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Community honors veteran who gave everything, died with nothing

U.S. Army veteran John Meade Jr. laid to rest at Jacksonville National Cemetery

JACKSONVILLE, Fla. – About 250 people gathered at Jacksonville National Cemetery on Friday as an Army veteran who spent his last years homeless on the streets of St. Augustine was laid to rest with full military honors.

John Meade Jr., who served in the U.S. Army from 1966-1968 and was honorably discharged, was remembered not only for his service but for the lives he touched in St. Augustine. When he died in November at age 73, no family members could be found.

Bill Dudley, chairman of the Veterans Council of St. Johns County, which conducted Meade’s ceremony and burial. “We represent John’s family. We are his family.”

“We know little of John’s life,” said a man who spoke at the funeral.

The St. Augustine Police Department described Meade as a “unique soul” who connected with everyone he met. But he lived “off the grid” for years.

The SAPD Outreach Team exhausted all resources to find information about Meade’s family history without success, but that search led them to uncover Meade’s military history, ensuring that he received the honors he was due as his burial.

Dudley, a veteran himself, accepted the flag on behalf of Meade’s family.

“People who saw him liked him,” Dudley said of Meade. “He was a very outgoing individual. He talked to people.”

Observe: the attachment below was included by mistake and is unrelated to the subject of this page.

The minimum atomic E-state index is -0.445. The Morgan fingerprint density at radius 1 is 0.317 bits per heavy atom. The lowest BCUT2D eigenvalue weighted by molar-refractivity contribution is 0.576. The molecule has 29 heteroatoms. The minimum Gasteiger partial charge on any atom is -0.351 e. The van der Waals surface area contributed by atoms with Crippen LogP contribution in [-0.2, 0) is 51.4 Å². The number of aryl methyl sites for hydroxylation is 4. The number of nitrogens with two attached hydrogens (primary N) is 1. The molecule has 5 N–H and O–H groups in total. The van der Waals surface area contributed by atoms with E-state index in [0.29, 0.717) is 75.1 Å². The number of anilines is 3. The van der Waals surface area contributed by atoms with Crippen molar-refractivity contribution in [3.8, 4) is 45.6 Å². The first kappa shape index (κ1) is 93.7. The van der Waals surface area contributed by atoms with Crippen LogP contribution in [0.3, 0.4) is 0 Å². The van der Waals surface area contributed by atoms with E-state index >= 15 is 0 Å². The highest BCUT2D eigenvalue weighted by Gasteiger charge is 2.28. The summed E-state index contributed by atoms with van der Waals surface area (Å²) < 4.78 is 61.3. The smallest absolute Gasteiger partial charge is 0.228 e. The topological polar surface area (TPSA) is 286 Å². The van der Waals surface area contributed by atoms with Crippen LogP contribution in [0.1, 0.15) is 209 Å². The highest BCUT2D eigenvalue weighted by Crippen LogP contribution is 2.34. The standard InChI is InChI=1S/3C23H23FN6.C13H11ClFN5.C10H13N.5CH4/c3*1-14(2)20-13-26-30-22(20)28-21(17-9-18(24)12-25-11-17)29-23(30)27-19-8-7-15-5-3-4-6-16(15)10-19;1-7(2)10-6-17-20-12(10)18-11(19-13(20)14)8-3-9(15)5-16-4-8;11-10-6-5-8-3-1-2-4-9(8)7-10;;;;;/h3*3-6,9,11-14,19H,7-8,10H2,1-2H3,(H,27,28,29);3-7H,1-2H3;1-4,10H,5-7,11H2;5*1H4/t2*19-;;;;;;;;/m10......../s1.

Meade went every day to eat at a St. Augustine pizza restaurant.

“He would come in every day and have his meals there and run a tab and, after several months, he’d come in and pay his tab,” Dudley said. “These are just things we didn’t know about him. He was college-educated. We didn’t know that.”

For Dudley, Meade’s story comes with a lesson for all.

“When you see a veteran, thank a veteran for their service,” Dudley said. “Do it while you can still thank them and honor them and not just after they have passed.”

Asked about the people who showed up for the funeral Friday, Dudley said it means that so many people turned out.

“It means a lot because this is what veterans do. Veterans do not let veterans get buried without their family being there," Dudley said.

One of the mourners, Harry Shaw Jr., fought in the D-Day invasion in World War II. He said he never met Meade but was proud to be there to see a fellow veteran off.

“This is the greatest honor I could ever have,” Shaw said. “This here, you could never forget. And believe me, this is a big part of my life, being here.”


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